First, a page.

Salt,A. Hullar,T. Responses of the Ear to Low Frequency Sound, Infrasound & Wind Turbines

Alec N. Salt, Timothy E. Hullar
Elsevier, Hearing Research, June 2010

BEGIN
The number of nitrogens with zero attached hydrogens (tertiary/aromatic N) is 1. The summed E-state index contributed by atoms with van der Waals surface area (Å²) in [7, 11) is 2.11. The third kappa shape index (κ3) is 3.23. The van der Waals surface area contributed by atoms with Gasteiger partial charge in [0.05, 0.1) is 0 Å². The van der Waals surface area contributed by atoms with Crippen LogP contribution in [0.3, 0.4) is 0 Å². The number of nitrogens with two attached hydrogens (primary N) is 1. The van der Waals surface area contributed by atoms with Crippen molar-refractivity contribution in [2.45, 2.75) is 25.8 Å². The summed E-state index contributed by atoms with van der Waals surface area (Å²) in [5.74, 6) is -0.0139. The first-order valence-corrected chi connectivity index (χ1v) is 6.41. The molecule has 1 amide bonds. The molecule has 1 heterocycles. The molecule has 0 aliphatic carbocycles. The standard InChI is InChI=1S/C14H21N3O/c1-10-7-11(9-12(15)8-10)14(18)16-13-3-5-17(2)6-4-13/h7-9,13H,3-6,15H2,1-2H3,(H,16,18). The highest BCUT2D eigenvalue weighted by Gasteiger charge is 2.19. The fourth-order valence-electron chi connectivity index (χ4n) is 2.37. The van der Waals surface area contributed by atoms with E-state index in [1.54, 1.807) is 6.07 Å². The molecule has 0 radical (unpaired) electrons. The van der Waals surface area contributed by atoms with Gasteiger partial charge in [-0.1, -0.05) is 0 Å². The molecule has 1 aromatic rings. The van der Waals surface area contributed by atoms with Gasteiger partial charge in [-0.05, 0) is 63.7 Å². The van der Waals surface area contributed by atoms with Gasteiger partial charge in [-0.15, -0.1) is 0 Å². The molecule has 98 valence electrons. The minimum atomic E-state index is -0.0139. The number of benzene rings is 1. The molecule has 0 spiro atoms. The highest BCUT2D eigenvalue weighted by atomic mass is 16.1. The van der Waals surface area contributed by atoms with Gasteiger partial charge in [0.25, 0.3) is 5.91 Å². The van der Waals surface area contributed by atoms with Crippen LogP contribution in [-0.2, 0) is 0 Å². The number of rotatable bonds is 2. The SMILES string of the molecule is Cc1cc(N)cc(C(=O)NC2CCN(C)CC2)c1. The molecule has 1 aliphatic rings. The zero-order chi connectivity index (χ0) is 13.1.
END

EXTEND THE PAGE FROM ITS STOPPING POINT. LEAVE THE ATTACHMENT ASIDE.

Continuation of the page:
Infrasonic sounds are generated internally in the body (by respiration, heartbeat, coughing, etc.) and by external sources, such as air conditioning systems, inside vehicles, some industrial processes and, now becoming increasingly prevalent, wind turbines. It is widely assumed that infrasound presented at an amplitude below what is audible has no influence on the ear. In this review, we consider possible ways that low frequency sounds, at levels that may or may not be heard, could influence the function of the ear. The inner ear has elaborate mechanisms to attenuate low frequency sound components before they are transmitted to the brain. The auditory portion of the ear, the cochlea, has two types of sensory cells, inner hair cells (JHC) and outer hair cells (OHC), of which the IHC are coupled to the afferent fibres that transmit “hearing” to the brain.”

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